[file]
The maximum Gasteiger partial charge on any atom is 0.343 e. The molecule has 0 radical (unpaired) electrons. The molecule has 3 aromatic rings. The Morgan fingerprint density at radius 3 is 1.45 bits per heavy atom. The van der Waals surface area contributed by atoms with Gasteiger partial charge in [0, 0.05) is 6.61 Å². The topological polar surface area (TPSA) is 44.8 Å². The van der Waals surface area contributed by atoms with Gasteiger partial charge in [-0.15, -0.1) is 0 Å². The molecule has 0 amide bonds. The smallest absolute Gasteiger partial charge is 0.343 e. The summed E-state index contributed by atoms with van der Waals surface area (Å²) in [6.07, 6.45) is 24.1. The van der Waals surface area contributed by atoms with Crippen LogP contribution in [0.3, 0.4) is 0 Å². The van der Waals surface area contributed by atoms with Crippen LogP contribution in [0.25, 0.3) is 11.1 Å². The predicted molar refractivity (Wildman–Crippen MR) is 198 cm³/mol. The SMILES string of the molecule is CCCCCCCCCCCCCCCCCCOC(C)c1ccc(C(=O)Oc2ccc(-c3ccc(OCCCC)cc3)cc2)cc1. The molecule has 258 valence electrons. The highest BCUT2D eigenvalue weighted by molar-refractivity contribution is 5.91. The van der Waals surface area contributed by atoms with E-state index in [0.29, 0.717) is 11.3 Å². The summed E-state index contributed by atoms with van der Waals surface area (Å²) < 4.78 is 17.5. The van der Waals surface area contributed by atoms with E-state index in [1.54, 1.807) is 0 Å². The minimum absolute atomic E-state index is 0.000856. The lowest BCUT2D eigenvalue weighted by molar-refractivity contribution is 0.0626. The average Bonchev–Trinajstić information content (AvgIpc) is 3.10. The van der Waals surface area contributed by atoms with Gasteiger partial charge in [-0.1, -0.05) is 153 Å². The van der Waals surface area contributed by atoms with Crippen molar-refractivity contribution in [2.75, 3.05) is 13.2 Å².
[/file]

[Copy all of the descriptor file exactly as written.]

The maximum Gasteiger partial charge on any atom is 0.343 e. The molecule has 0 radical (unpaired) electrons. The molecule has 3 aromatic rings. The Morgan fingerprint density at radius 3 is 1.45 bits per heavy atom. The van der Waals surface area contributed by atoms with Gasteiger partial charge in [0, 0.05) is 6.61 Å². The topological polar surface area (TPSA) is 44.8 Å². The van der Waals surface area contributed by atoms with Gasteiger partial charge in [-0.15, -0.1) is 0 Å². The molecule has 0 amide bonds. The smallest absolute Gasteiger partial charge is 0.343 e. The summed E-state index contributed by atoms with van der Waals surface area (Å²) in [6.07, 6.45) is 24.1. The van der Waals surface area contributed by atoms with Crippen LogP contribution in [0.3, 0.4) is 0 Å². The van der Waals surface area contributed by atoms with Crippen LogP contribution in [0.25, 0.3) is 11.1 Å². The predicted molar refractivity (Wildman–Crippen MR) is 198 cm³/mol. The SMILES string of the molecule is CCCCCCCCCCCCCCCCCCOC(C)c1ccc(C(=O)Oc2ccc(-c3ccc(OCCCC)cc3)cc2)cc1. The molecule has 258 valence electrons. The highest BCUT2D eigenvalue weighted by molar-refractivity contribution is 5.91. The van der Waals surface area contributed by atoms with E-state index in [0.29, 0.717) is 11.3 Å². The summed E-state index contributed by atoms with van der Waals surface area (Å²) < 4.78 is 17.5. The van der Waals surface area contributed by atoms with E-state index in [1.54, 1.807) is 0 Å². The minimum absolute atomic E-state index is 0.000856. The lowest BCUT2D eigenvalue weighted by molar-refractivity contribution is 0.0626. The average Bonchev–Trinajstić information content (AvgIpc) is 3.10. The van der Waals surface area contributed by atoms with Gasteiger partial charge in [-0.1, -0.05) is 153 Å². The van der Waals surface area contributed by atoms with Crippen molar-refractivity contribution in [2.75, 3.05) is 13.2 Å².